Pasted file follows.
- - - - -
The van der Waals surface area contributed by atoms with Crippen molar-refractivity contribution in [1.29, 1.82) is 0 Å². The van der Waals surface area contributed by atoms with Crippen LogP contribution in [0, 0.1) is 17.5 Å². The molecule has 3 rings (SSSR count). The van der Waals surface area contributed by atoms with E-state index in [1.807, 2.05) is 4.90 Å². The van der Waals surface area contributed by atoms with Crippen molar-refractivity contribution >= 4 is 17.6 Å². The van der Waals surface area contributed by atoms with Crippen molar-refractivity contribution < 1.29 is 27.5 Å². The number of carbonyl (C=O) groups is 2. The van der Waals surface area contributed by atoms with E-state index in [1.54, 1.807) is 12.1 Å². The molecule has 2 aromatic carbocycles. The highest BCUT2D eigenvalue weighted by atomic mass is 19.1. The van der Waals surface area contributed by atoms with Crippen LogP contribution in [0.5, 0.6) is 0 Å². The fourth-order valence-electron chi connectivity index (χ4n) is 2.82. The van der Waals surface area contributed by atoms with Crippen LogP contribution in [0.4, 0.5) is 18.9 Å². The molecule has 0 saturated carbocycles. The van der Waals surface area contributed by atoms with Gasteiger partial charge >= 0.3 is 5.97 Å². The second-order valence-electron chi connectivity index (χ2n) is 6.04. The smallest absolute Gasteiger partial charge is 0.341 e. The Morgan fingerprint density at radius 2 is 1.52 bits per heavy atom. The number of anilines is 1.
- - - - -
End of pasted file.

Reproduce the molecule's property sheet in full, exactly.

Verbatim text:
The van der Waals surface area contributed by atoms with Crippen molar-refractivity contribution in [1.29, 1.82) is 0 Å². The van der Waals surface area contributed by atoms with Crippen LogP contribution in [0, 0.1) is 17.5 Å². The molecule has 3 rings (SSSR count). The van der Waals surface area contributed by atoms with E-state index in [1.807, 2.05) is 4.90 Å². The van der Waals surface area contributed by atoms with Crippen molar-refractivity contribution >= 4 is 17.6 Å². The van der Waals surface area contributed by atoms with Crippen molar-refractivity contribution < 1.29 is 27.5 Å². The number of carbonyl (C=O) groups is 2. The van der Waals surface area contributed by atoms with E-state index in [1.54, 1.807) is 12.1 Å². The molecule has 2 aromatic carbocycles. The highest BCUT2D eigenvalue weighted by atomic mass is 19.1. The van der Waals surface area contributed by atoms with Crippen LogP contribution in [0.5, 0.6) is 0 Å². The fourth-order valence-electron chi connectivity index (χ4n) is 2.82. The van der Waals surface area contributed by atoms with Crippen LogP contribution in [0.4, 0.5) is 18.9 Å². The molecule has 0 saturated carbocycles. The van der Waals surface area contributed by atoms with Gasteiger partial charge >= 0.3 is 5.97 Å². The second-order valence-electron chi connectivity index (χ2n) is 6.04. The smallest absolute Gasteiger partial charge is 0.341 e. The Morgan fingerprint density at radius 2 is 1.52 bits per heavy atom. The number of anilines is 1.